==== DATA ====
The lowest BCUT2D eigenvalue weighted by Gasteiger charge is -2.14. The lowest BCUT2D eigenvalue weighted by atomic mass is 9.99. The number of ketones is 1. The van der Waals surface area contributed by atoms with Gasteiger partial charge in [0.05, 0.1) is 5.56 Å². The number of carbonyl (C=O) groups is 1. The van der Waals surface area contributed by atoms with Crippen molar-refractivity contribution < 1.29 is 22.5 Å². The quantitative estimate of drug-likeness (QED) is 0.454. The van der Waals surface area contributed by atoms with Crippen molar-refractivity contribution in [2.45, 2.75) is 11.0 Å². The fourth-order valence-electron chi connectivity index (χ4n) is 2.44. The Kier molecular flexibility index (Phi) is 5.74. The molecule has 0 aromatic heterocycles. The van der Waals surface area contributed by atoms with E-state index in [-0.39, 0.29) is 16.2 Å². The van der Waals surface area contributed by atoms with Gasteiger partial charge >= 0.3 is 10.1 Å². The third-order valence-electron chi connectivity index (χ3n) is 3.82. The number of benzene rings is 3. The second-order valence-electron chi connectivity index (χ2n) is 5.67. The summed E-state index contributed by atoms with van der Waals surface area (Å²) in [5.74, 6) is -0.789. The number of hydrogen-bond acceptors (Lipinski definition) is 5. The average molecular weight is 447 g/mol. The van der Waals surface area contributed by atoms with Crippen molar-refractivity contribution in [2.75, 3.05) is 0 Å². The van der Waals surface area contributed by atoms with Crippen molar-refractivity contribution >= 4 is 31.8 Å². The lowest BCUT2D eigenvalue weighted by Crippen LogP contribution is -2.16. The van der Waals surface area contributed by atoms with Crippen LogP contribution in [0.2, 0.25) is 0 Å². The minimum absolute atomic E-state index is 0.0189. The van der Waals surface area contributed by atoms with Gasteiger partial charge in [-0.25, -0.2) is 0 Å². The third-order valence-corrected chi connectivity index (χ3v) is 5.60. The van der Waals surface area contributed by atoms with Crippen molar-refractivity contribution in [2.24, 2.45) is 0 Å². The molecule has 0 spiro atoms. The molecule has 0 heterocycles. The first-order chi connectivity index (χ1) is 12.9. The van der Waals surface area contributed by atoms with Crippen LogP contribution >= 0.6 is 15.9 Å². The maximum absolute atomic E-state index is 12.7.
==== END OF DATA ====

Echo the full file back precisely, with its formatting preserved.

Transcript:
The lowest BCUT2D eigenvalue weighted by Gasteiger charge is -2.14. The lowest BCUT2D eigenvalue weighted by atomic mass is 9.99. The number of ketones is 1. The van der Waals surface area contributed by atoms with Gasteiger partial charge in [0.05, 0.1) is 5.56 Å². The number of carbonyl (C=O) groups is 1. The van der Waals surface area contributed by atoms with Crippen molar-refractivity contribution < 1.29 is 22.5 Å². The quantitative estimate of drug-likeness (QED) is 0.454. The van der Waals surface area contributed by atoms with Crippen molar-refractivity contribution in [2.45, 2.75) is 11.0 Å². The fourth-order valence-electron chi connectivity index (χ4n) is 2.44. The Kier molecular flexibility index (Phi) is 5.74. The molecule has 0 aromatic heterocycles. The van der Waals surface area contributed by atoms with E-state index in [-0.39, 0.29) is 16.2 Å². The van der Waals surface area contributed by atoms with Gasteiger partial charge >= 0.3 is 10.1 Å². The third-order valence-electron chi connectivity index (χ3n) is 3.82. The number of benzene rings is 3. The second-order valence-electron chi connectivity index (χ2n) is 5.67. The summed E-state index contributed by atoms with van der Waals surface area (Å²) in [5.74, 6) is -0.789. The number of hydrogen-bond acceptors (Lipinski definition) is 5. The average molecular weight is 447 g/mol. The van der Waals surface area contributed by atoms with Crippen molar-refractivity contribution in [2.75, 3.05) is 0 Å². The van der Waals surface area contributed by atoms with Crippen molar-refractivity contribution >= 4 is 31.8 Å². The lowest BCUT2D eigenvalue weighted by Crippen LogP contribution is -2.16. The van der Waals surface area contributed by atoms with Crippen LogP contribution in [0.2, 0.25) is 0 Å². The minimum absolute atomic E-state index is 0.0189. The van der Waals surface area contributed by atoms with Gasteiger partial charge in [-0.25, -0.2) is 0 Å². The third-order valence-corrected chi connectivity index (χ3v) is 5.60. The van der Waals surface area contributed by atoms with Crippen molar-refractivity contribution in [2.24, 2.45) is 0 Å². The molecule has 0 spiro atoms. The molecule has 0 heterocycles. The first-order chi connectivity index (χ1) is 12.9. The van der Waals surface area contributed by atoms with Crippen LogP contribution >= 0.6 is 15.9 Å². The maximum absolute atomic E-state index is 12.7.